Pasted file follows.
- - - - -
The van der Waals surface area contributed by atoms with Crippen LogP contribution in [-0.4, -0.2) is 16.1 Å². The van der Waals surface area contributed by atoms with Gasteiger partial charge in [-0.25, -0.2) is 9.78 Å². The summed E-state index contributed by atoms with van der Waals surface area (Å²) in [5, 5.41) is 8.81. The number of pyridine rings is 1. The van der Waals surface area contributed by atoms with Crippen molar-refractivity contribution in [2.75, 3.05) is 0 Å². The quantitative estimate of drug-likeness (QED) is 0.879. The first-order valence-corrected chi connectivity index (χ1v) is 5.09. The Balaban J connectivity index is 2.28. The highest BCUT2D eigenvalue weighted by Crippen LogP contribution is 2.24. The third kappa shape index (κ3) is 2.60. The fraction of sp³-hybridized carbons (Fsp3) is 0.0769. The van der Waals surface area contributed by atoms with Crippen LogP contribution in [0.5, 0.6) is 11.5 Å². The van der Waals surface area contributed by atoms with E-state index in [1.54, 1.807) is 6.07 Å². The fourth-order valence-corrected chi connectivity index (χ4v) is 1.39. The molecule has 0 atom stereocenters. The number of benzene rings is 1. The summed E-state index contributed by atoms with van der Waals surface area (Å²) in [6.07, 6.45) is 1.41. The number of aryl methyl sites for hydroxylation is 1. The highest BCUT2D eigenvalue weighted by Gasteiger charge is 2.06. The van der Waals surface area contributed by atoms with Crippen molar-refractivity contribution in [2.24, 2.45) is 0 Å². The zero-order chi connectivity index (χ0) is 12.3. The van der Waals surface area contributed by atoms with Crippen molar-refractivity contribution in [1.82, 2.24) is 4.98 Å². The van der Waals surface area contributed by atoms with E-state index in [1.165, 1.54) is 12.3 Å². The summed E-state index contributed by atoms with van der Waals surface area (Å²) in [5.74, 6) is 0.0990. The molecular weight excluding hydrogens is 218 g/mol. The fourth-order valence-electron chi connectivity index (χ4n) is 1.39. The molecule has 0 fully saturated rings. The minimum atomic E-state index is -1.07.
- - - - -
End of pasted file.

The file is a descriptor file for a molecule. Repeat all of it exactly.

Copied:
The van der Waals surface area contributed by atoms with Crippen LogP contribution in [-0.4, -0.2) is 16.1 Å². The van der Waals surface area contributed by atoms with Gasteiger partial charge in [-0.25, -0.2) is 9.78 Å². The summed E-state index contributed by atoms with van der Waals surface area (Å²) in [5, 5.41) is 8.81. The number of pyridine rings is 1. The van der Waals surface area contributed by atoms with Crippen molar-refractivity contribution in [2.75, 3.05) is 0 Å². The quantitative estimate of drug-likeness (QED) is 0.879. The first-order valence-corrected chi connectivity index (χ1v) is 5.09. The Balaban J connectivity index is 2.28. The highest BCUT2D eigenvalue weighted by Crippen LogP contribution is 2.24. The third kappa shape index (κ3) is 2.60. The fraction of sp³-hybridized carbons (Fsp3) is 0.0769. The van der Waals surface area contributed by atoms with Crippen LogP contribution in [0.5, 0.6) is 11.5 Å². The van der Waals surface area contributed by atoms with E-state index in [1.54, 1.807) is 6.07 Å². The fourth-order valence-corrected chi connectivity index (χ4v) is 1.39. The molecule has 0 atom stereocenters. The number of benzene rings is 1. The summed E-state index contributed by atoms with van der Waals surface area (Å²) in [6.07, 6.45) is 1.41. The number of aryl methyl sites for hydroxylation is 1. The highest BCUT2D eigenvalue weighted by Gasteiger charge is 2.06. The van der Waals surface area contributed by atoms with Crippen molar-refractivity contribution in [2.24, 2.45) is 0 Å². The zero-order chi connectivity index (χ0) is 12.3. The van der Waals surface area contributed by atoms with Crippen molar-refractivity contribution in [1.82, 2.24) is 4.98 Å². The van der Waals surface area contributed by atoms with E-state index in [1.165, 1.54) is 12.3 Å². The summed E-state index contributed by atoms with van der Waals surface area (Å²) in [5.74, 6) is 0.0990. The molecular weight excluding hydrogens is 218 g/mol. The fourth-order valence-electron chi connectivity index (χ4n) is 1.39. The molecule has 0 fully saturated rings. The minimum atomic E-state index is -1.07.